Updated: Apr 1, 2021
After all these summers on Martha’s Vineyard, I finally was granted the chance to see Livingston Taylor’s annual end-of-season show at the Old Whaling Church in Edgartown. Tickets can be hard to find, and in the past I would always be toiling away on whatever weekend night James’s brother happened to choose. But things are different these days. And my odd luck with events concerning the talented Taylor family - documented in the soon-to-be-available “James Taylor Moments” from my newest collection “These Stories Are True” - has grown in an intriguing way.
I was fated to witness last night’s show.
Let me explain…
This season began with me exploring a possible avenue out of the restaurant business. There was a post in the MV Times advertising the need for a daytime attendant for the exclusive Philbin Beach, which happens to run alongside a stretch of my absolute favorite sand, water and clay cliffs in the world. After a quick exploratory phone call, I was surprisingly invited on a mid-May afternoon to the Aquinnah Town Hall, where the first person to greet me was a long-lost friend from my early Vineyard days. I got the job. I’d be starting in mid-June, Tuesdays through Thursdays, from ten to four. The pay would be nominal. But the lure of earning money in such a carefree manner was enticing, and the free time to read books or stare into the horizon absent-mindedly for hours on end struck me as beneficial as well.
Sensing I might at some point regret such a radical loss of income, my potential employer urged me to try to get a job at the famed “Outermost Inn”, run by another Taylor brother named Hugh. I was instructed to ask for Alex Taylor, the daughter (and James’s niece) actively running the show. By letting her know I‘d been chosen to be this year’s Philbin Beach attendant, I was assured there would be a strong chance of being considered.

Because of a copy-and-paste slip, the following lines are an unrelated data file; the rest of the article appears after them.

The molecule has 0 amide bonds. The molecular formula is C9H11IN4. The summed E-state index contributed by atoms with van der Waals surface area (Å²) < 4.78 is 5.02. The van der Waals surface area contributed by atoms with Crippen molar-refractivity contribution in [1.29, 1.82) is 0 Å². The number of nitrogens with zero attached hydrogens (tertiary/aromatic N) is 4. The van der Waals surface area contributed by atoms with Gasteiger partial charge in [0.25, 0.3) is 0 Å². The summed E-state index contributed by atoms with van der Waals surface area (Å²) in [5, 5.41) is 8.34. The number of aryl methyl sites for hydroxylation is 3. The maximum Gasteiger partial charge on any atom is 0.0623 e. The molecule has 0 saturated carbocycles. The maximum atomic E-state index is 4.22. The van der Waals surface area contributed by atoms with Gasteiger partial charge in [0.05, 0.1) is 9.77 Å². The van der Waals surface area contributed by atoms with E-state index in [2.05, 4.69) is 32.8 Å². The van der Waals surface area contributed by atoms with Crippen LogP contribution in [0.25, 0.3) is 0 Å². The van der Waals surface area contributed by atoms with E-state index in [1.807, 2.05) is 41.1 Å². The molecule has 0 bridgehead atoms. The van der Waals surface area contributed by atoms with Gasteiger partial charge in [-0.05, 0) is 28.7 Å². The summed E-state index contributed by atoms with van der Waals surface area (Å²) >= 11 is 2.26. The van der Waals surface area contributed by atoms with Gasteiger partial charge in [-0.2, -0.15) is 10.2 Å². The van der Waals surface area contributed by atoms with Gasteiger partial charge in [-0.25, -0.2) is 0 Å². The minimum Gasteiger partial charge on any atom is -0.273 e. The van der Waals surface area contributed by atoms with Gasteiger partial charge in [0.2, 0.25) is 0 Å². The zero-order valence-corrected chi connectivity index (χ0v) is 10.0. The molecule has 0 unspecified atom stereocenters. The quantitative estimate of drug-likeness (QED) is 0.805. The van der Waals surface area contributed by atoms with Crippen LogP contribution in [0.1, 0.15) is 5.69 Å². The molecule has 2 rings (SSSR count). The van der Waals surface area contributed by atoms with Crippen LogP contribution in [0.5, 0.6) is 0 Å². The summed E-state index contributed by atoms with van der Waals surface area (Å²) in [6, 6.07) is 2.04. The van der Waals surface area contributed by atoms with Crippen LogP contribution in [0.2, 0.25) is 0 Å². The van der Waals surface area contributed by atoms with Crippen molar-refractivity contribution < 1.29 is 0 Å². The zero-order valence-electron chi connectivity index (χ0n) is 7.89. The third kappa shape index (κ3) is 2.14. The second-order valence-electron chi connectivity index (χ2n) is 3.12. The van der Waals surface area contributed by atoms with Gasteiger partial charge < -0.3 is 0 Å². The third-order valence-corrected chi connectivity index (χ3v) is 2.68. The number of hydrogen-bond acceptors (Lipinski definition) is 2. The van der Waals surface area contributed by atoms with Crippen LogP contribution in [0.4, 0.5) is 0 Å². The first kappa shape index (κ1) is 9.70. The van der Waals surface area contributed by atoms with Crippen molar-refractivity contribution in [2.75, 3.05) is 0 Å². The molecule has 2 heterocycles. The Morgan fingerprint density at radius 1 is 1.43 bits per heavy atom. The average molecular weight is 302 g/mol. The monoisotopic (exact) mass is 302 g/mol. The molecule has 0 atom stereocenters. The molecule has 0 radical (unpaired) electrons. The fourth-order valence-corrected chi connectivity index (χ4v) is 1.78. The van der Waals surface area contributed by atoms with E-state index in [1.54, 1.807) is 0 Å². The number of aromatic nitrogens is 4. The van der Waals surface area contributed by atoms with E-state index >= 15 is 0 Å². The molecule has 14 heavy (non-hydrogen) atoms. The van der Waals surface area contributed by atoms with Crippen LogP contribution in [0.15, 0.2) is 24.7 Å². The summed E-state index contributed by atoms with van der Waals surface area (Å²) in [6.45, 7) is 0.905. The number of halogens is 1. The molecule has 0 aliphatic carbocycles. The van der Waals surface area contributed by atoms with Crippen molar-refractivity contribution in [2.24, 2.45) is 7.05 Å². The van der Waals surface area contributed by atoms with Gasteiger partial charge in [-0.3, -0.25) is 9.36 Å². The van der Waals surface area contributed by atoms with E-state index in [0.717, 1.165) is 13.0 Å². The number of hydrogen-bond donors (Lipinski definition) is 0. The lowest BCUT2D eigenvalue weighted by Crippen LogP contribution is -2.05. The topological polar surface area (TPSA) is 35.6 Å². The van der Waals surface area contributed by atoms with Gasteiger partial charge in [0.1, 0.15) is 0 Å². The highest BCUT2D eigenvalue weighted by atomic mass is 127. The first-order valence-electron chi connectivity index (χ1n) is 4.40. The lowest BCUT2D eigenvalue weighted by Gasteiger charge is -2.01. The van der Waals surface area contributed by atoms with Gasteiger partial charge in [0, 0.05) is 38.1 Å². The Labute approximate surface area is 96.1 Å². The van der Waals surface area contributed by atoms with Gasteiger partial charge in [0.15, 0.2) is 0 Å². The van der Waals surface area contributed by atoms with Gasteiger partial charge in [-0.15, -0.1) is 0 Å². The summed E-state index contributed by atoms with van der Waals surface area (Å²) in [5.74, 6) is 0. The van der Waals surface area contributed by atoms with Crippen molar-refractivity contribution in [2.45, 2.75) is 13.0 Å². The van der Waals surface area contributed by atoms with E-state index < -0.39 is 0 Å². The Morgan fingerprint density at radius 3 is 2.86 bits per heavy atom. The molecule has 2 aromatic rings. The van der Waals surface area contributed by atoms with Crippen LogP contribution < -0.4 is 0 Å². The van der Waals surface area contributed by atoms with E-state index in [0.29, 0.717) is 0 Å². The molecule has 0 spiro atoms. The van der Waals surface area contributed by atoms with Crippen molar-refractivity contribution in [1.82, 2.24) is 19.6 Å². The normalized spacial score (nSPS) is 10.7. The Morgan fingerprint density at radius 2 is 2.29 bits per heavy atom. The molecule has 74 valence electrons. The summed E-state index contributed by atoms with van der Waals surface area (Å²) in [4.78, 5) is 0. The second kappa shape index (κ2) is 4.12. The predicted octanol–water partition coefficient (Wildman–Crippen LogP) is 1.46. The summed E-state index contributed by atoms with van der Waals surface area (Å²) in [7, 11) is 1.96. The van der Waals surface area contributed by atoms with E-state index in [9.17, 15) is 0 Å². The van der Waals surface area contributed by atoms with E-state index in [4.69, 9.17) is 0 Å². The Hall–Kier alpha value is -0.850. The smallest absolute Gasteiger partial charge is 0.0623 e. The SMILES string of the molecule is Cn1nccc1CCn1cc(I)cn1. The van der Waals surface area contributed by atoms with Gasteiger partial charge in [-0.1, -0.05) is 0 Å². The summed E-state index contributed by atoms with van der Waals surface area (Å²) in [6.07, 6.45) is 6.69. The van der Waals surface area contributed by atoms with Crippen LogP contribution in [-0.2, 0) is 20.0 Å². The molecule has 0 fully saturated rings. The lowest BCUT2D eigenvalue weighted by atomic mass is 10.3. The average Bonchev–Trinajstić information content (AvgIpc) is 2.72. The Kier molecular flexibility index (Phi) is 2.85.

I had never been to the inn before, and truthfully began wondering if I wasn’t simply driving onto some well-financed stranger’s private gravel road. But I parked the car and walked past an open screen door. Suddenly I found myself in the midst of an energetic kitchen in the throes of pre-season organization. A few eyes stared at me.
“I was told to look for Alex Taylor,” I announced.
The no-nonsense, athletically-slim brunette in the middle of the threesome spoke up.
“I’m Alex Taylor.”
It was a lucky start. She gave me her personal cell phone number and explained how they had enough staff at the moment but might be in need of extra help come mid-June. The exact start-up time for Philbin Beach. I was given a specific range of dates to get back in touch.
I drove away convinced my summer plans had been instantly realized.
Soon, though, friends and family members more capable of seeing the bigger picture than myself persuaded me to abandon what they regarded as a frivolous escapade as a middle-aged beach attendant. And I called Alex a couple of times and left an email or two, but she never got back in touch. Luckily, other employment options elsewhere on the island were magically to come my way.
So how does this relate to being fated to finally see Livingston Taylor in person?
My best explanation is that my “James Taylor Moments” good fortune had been reactivated in the early days of summer. So, of course, another random example was bound to occur.